Ideas are the “once upon a time” of the research process. If we think of research as a story and scientists as the heroes, will we be able to build trust? In the third episode of our podcast, This Study Shows, we’re talking all things trust and storytelling.
Featuring Cailin O’Connor, a philosopher of science from the University of California, Irvine, Friederike Hendriks, a science communication researcher from the University of Muenster, and Will Storr, author of Science of Storytelling.
The Episode Got Us Thinking:
What kind of story is research?
We talked started off this episode with Cailin O’Connor talking about how ideas spread like viruses: from person to person to person. We’d like to think that we’re all crucial thinkers who evaluate the potential biases of a piece of information, but in the end, we trust who we know and what we know. Friederike Hendriks expanded on that to explain how the experts we trust usually display expertise, integrity, and benevolence. Researchers can’t fake trustworthiness, but the good news is that in general, the research itself seems to indicate a strong public trust in science.
There are a couple of ideas we’re juggling here: the idea that trust is more important than facts when it comes to sharing information, and the idea that one of the best ways to build trust is with an emotional, personal connection.
That’s where stories come in. Stories help us empathize. As Will Storr puts it, scientists must be storytellers because stories are one of the best ways to learn. But we have to find the balance between a simple story, with a single hero-scientist solving a complex problem and saving the world, and the complex reality of research. After all, we’re not going to do ourselves any favors if we tell stories that perpetuate the “lone genius” myth.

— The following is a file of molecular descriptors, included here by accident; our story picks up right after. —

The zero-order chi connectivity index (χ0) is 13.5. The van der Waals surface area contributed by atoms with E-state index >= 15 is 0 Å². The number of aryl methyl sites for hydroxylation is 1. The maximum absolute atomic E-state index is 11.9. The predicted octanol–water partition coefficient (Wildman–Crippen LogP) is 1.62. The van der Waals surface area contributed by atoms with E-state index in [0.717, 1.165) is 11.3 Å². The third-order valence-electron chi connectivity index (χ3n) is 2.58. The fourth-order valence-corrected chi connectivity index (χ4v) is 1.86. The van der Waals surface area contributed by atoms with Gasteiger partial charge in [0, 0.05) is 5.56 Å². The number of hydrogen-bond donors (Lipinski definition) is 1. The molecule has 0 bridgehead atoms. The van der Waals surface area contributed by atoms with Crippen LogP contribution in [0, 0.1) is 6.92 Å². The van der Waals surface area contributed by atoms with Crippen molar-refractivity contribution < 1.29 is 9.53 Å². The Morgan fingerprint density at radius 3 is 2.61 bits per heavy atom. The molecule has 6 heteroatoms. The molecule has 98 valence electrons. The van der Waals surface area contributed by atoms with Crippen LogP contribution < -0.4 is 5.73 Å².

So what kind of story is research? Probably not a fairy tale. As Will points out, maybe we can rely on mystery stories to give us a framework. Researchers are our detectives, hunting out clues, data, and facts to answer a question. Can we tell the story of research in a way where collective discovery and analysis drives the narrative forward?
If we carry out the detective story metaphor, we’ll find some more exciting parallels.
A detective story framework for research communication encourages audience participation. People reading a mystery work along with the detective, picking up clues, trying to solve the puzzle on their own. That kind of active, direct engagement is exactly what we want with research communication and it creates a close relationship between detective-scientists and audience members.
On top of that, mystery stories tend to end in cliff hangers. There’s always more to solve or the hint of a future mystery. Just like each new discovery builds on what came before, and inspires what questions are to come in the research community, each case solved only brings about the next puzzle.
We trust detectives because we get to watch them solve the puzzle, and we get to solve it alongside them. We know why they do what they do, and we accept their expertise, integrity, and benevolence.
About the AuthorMore Content by Samantha Green